Appeal from the Circuit Court of Winnebago County. No. 96--CF--363 Honorable K. Craig Peterson, Judge, Presiding.
The opinion of the court was delivered by: Justice Thomas
The defendant, Gary D. Knowles, was indicted for possessing cocaine with the intent to deliver. The defendant had 500 grams of cocaine in his possession, and was indicted under section 401(a)(2)(C) of the Illinois Controlled Substances Act (Act) (720 ILCS 570/401(a)(2)(C) (West 1996)). Under this charge, the defendant faced between 12 and 50 years in prison.
The defendant entered into an agreement with the State whereby the defendant would plead guilty to a lesser charge of possessing between 1 and 15 grams of cocaine with the intent to deliver the same under section 401(c)(2) of the Act (720 ILCS 570/401(c)(2) (West 1996)) in exchange for the State's dismissal of the greater charge brought pursuant to 401(a)(2)(C) of the Act. Under the lesser charge, the defendant faced a minimum of 4 years in prison and a maximum of 15 years in prison.
The defendant accepted the agreement and pleaded guilty to the lesser offense. A sentencing hearing was conducted, and, in addition to fining the defendant, the court sentenced him to four years in prison. After the defendant was sentenced, the court told the defendant that he had 30 days either to file a motion to withdraw his guilty plea or file a motion asking the court to reconsider his sentence. The court told the defendant that he could file one or both motions, but if he filed a motion to withdraw his guilty plea, then the State could prosecute the defendant under the original indictment.
On February 18, 1998, the defendant filed a motion to reconsider his sentence. On April 3, 1998, the court lowered the street-value fine assessed against the defendant but otherwise denied the defendant's motion to reconsider the sentence. The defendant subsequently filed his notice of appeal on May 1, 1998. On appeal, the defendant argued that his sentence should be overturned because the trial court improperly considered certain factors during his sentencing hearing. In an opinion filed May 3, 1999, this court, with one justice dissenting, held that the defendant's appeal must be dismissed because the defendant failed to file a motion to withdraw his guilty plea as required under the rationale expressed in People v. Evans, 174 Ill. 2d 320 (1996), and People v. Linder, 186 Ill. 2d 67 (1999). On June 26, 2000, the Illinois Supreme Court issued its mandate vacating our May 3, 1999 (see People v. Knowles, 304 Ill. App. 3d 472 (1999)), opinion with directions to reconsider our opinion in light of the supreme court's subsequent decision in People v. Lumzy, 191 Ill. 2d 182 (2000).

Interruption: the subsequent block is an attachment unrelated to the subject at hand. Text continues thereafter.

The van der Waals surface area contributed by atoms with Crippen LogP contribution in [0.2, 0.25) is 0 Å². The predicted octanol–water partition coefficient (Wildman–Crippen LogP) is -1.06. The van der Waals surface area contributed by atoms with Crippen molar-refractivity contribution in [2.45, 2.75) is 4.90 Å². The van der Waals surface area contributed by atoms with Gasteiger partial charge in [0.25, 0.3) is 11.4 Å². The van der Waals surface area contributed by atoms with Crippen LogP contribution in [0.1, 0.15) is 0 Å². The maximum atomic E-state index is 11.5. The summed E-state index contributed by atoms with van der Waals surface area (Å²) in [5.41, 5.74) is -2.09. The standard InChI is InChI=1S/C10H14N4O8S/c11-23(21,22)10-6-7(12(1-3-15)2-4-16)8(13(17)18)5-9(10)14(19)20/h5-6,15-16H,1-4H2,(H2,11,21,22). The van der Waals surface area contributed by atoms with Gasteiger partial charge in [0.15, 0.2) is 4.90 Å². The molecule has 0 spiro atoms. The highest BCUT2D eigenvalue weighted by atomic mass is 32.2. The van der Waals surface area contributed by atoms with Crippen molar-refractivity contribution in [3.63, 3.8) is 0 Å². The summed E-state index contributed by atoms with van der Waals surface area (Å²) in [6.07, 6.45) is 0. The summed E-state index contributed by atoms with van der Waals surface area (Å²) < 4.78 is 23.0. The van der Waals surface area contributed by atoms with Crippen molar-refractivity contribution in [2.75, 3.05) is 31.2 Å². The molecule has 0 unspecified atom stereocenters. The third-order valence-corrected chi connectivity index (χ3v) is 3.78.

In Lumzy, the defendant was charged with the offense of aggravated battery and robbery. The defendant pleaded guilty to robbery in exchange for the State's dismissal of the aggravated battery charge. Lumzy, 191 Ill. 2d at 183. The supreme court distinguished Evans and Linder, stating that, in contrast to Evans and Linder, the plea bargain in Lumzy was utterly silent as to the sentence that the defendant would receive. Lumzy, 191 Ill. 2d at 187. The Lumzy court held that, under the circumstances, the defendant was entitled to appeal the length of his sentence. Lumzy, 191 Ill. 2d at 187. We find Lumzy to be directly on point here. Accordingly, we will consider the merits of the defendant's appeal.
The defendant claims on appeal that the trial court improperly emphasized the seriousness of the offense, failed to consider all the factors in mitigation, considered that the defendant sold drugs for profit, considered the total amount of drugs confiscated, and considered that he refused to answer questions at the sentencing hearing about his sale of drugs on other occasions.
A trial court's sentencing decisions are entitled to great deference and weight, and the standard of review is whether the trial court abused its discretion in imposing the sentence. People v. Perruquet, 68 Ill. 2d 149, 154 (1977). When the weight placed on an improperly considered aggravating factor is so insignificant that it did not lead to a greater sentence, a remand for resentencing is not required. People v. McCain, 248 Ill. App. 3d 844, 853 (1993).
In the instant case, the offense for which the defendant was convicted was a probationable offense, which also allowed for a prison term of 4 to 15 years. The trial court determined that probation was not appropriate given the seriousness of the offense. The trial court stated that an appropriate sentence would be between six and eight years in prison, but because of the evidence in mitigation, the court would impose the minimum prison sentence of four years. The court further stated that, even excluding the facts that the defendant made a profit from his sale of drugs and had failed to answer questions at sentencing, the sentence imposed was proper. Under the circumstances, we find that no reversible error appears in the record and that the trial court did not abuse its discretion in imposing a four-year sentence for the crime.
Accordingly, we affirm the judgment of the circuit court of Winnebago County.
McLAREN and RAPP, JJ., ...